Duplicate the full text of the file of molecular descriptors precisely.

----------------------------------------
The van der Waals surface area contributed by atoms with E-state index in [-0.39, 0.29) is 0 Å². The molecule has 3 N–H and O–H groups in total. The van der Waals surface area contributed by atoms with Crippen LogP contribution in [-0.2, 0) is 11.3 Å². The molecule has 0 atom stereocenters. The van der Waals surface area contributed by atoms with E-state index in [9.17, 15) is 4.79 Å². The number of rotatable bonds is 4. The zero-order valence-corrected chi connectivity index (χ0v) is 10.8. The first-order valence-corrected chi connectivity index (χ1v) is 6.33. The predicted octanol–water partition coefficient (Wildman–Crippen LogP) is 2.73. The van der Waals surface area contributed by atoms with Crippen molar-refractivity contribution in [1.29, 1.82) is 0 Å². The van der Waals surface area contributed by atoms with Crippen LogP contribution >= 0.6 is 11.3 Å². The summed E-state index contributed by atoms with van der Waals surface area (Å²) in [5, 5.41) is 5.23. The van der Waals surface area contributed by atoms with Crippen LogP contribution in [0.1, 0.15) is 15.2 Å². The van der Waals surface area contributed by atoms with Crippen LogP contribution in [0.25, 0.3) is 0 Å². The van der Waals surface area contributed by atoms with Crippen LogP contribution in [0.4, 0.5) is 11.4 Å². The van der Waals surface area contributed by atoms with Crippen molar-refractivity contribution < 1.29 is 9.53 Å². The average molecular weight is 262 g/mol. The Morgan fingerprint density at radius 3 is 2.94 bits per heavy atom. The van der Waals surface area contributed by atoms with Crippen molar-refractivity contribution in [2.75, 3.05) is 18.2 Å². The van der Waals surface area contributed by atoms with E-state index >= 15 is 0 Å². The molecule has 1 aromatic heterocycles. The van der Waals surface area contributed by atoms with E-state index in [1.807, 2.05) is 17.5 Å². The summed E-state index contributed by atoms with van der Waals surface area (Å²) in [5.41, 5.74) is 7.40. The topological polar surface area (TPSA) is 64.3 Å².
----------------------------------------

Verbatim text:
The van der Waals surface area contributed by atoms with E-state index in [-0.39, 0.29) is 0 Å². The molecule has 3 N–H and O–H groups in total. The van der Waals surface area contributed by atoms with Crippen LogP contribution in [-0.2, 0) is 11.3 Å². The molecule has 0 atom stereocenters. The van der Waals surface area contributed by atoms with E-state index in [9.17, 15) is 4.79 Å². The number of rotatable bonds is 4. The zero-order valence-corrected chi connectivity index (χ0v) is 10.8. The first-order valence-corrected chi connectivity index (χ1v) is 6.33. The predicted octanol–water partition coefficient (Wildman–Crippen LogP) is 2.73. The van der Waals surface area contributed by atoms with Crippen molar-refractivity contribution in [1.29, 1.82) is 0 Å². The van der Waals surface area contributed by atoms with Crippen LogP contribution >= 0.6 is 11.3 Å². The summed E-state index contributed by atoms with van der Waals surface area (Å²) in [5, 5.41) is 5.23. The van der Waals surface area contributed by atoms with Crippen LogP contribution in [0.1, 0.15) is 15.2 Å². The van der Waals surface area contributed by atoms with Crippen LogP contribution in [0.25, 0.3) is 0 Å². The van der Waals surface area contributed by atoms with Crippen LogP contribution in [0.4, 0.5) is 11.4 Å². The van der Waals surface area contributed by atoms with Crippen molar-refractivity contribution < 1.29 is 9.53 Å². The average molecular weight is 262 g/mol. The Morgan fingerprint density at radius 3 is 2.94 bits per heavy atom. The van der Waals surface area contributed by atoms with Crippen molar-refractivity contribution in [2.75, 3.05) is 18.2 Å². The van der Waals surface area contributed by atoms with E-state index >= 15 is 0 Å². The molecule has 1 aromatic heterocycles. The van der Waals surface area contributed by atoms with E-state index in [1.807, 2.05) is 17.5 Å². The summed E-state index contributed by atoms with van der Waals surface area (Å²) in [5.41, 5.74) is 7.40. The topological polar surface area (TPSA) is 64.3 Å².